A New York District Court this month gave Vortic Watch Co. its latest legal win against a division of the Swatch Group. The lawsuit, which Vortic’s cofounders have been fighting since 2015, challenged the Fort Collins, Colorado–based startup’s efforts to sell upcycled Hamilton-trademarked pocket watches as wristwatches.
Cofounder R.T. Custer is celebrating the victory, but not for long, he says. He has bigger projects in mind: paying back the six figures in legal fees the court case racked up, as well as hiring more people at Vortic to create the watches collectors are snapping up as soon as they go on sale.
To the point: On Tuesday, Vortic put one of its Hamilton upcycled wristwatches on its website for sale for the first time since the lawsuit was filed. The Lancaster 103 sold out on the first day it was available, at a cost of $2,495. It was a bittersweet moment for Custer and his eight-person company.
“We’re doing what they didn’t want us to do,” he says.
On the plus side, Vortic will survive and likely thrive, based on its first years of sales and public response, Custer says. On the negative side, he will always wonder what this beginning part of his entrepreneurship journey might have been like if he hadn’t had a 850-pound gorilla on his back nearly the entire time.
Custer and his cofounder, Tyler Wolfe, founded Vortic in 2013. At the time, Custer was a student at Penn State University, in the state where he grew up. His father still lives there, practically in the shadow of where the Hamilton Watch Co. factory stood, Custer says. His mother died of cancer in 2020, another reason why the Swatch lawsuit was exhausting.
The idea behind Vortic was to restore and preserve antique American pocket watches, carefully turning them into wristwatches that honor the past while having the latest in watch craftsmanship behind the glass, Custer says.
The trademark battle began in 2015, when the world’s largest watch company heard about the pocket watches from its Hamilton brand that Vortic was using in its upcycling business. The Swatch Group saw it as a trademark violation; Vortic saw it as a legal use of Hamilton parts to make a new watch.
In a Sept. 14 opinion, a panel of federal judges for the U.S. Court of Appeals for the 2nd Circuit ruled in favor of Vortic. The judges affirmed a September 2020 New York District Court ruling on the case on all counts.
“The court’s decision reaffirms something that the law has long made clear: Trademark law is not a sword to be used indiscriminately,” Jin-Ho King, one of Vortic’s attorneys, said in a statement. “There must be a likelihood of consumer confusion. Vortic Watch Co. expends significant effort to fully educate consumers about its products, and [the] outcome confirms the meaningfulness of those efforts.”
When asked for comment, Swatch Group responded via email: “Thank you for your message and for your interest. We are not going to comment [on] this case.”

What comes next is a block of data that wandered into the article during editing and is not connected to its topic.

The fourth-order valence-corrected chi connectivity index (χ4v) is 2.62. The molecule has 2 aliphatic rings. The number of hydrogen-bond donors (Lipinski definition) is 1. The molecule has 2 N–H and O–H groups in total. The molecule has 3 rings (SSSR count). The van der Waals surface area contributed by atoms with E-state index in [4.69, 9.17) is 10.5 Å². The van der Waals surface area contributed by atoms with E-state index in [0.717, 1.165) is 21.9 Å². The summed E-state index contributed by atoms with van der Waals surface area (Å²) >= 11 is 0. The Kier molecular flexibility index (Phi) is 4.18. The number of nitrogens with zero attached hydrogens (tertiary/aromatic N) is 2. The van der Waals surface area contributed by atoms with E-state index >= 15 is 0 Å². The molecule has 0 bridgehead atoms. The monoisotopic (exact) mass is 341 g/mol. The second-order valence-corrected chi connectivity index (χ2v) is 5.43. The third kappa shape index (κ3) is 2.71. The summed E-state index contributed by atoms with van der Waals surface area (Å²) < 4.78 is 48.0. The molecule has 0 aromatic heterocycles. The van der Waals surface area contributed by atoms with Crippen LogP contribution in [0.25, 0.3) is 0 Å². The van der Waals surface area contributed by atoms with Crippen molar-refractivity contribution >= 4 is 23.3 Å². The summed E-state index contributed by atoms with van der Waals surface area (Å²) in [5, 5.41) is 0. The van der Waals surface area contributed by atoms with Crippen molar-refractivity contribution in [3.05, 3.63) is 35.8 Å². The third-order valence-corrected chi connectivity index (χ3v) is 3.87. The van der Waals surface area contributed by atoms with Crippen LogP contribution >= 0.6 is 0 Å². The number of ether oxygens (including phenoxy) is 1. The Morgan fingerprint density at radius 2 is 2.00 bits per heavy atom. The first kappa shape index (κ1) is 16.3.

Custer, who estimates the Swatch Group spent in excess of seven figures in legal fees on the case, says he isn’t surprised by this response. “That’s been their statement for six years, unfortunately.”
Custer says he researched the legal issues around upcycling and his particular business idea before he and Wolfe started Vortic, and continued that research even while running the business. Interestingly, Custer says, Hamilton pocket watches only accounted for about 15% of Vortic’s business, and the company uses other, larger watchmakers in its work as well. Yet only Swatch Group took Vortic to court.
Custer says the lawsuit felt like those first months of the coronavirus: a massive burden. Mysterious. Scary. Here he was, co-owner of a watch company that makes about 400 watches annually, up against a business that might make 400 watches an hour. It felt overwhelming.
“To them, it’s business as usual,” Custer says. “To me, it’s life-changing in terms of this huge unknown, and that’s why I relate it to the pandemic,” Custer says. “We had no idea what to do. For a while, I thought I was going to lose everything.… I just turned 30. [Fighting this lawsuit] has been a decade of my life.”
The suit is now over, unless Swatch Group appeals to the U.S. Supreme Court. Custer admits that, in a way, he wants that appeal to happen—it would settle this issue once and for all for upcycling-style companies. However, he’d really rather focus on his future: Vortic is now renovating an 8,000-square-foot factory and workshop in Fort Collins, Colo.; when it’s completed, the company will open its doors to other entrepreneurs and watch fanatics alike. And he wants to go on a hiring spree as soon as he pays off his legal bills.
“Karma always wins,” Custer says. “We’re just getting started.”
Top: R.T. Custer, cofounder of Vortic Watch Co., stands victorious in front of the federal courthouse in New York City. (All photos courtesy of Vortic Watch Co.)Follow JCK on Instagram: @jckmagazine
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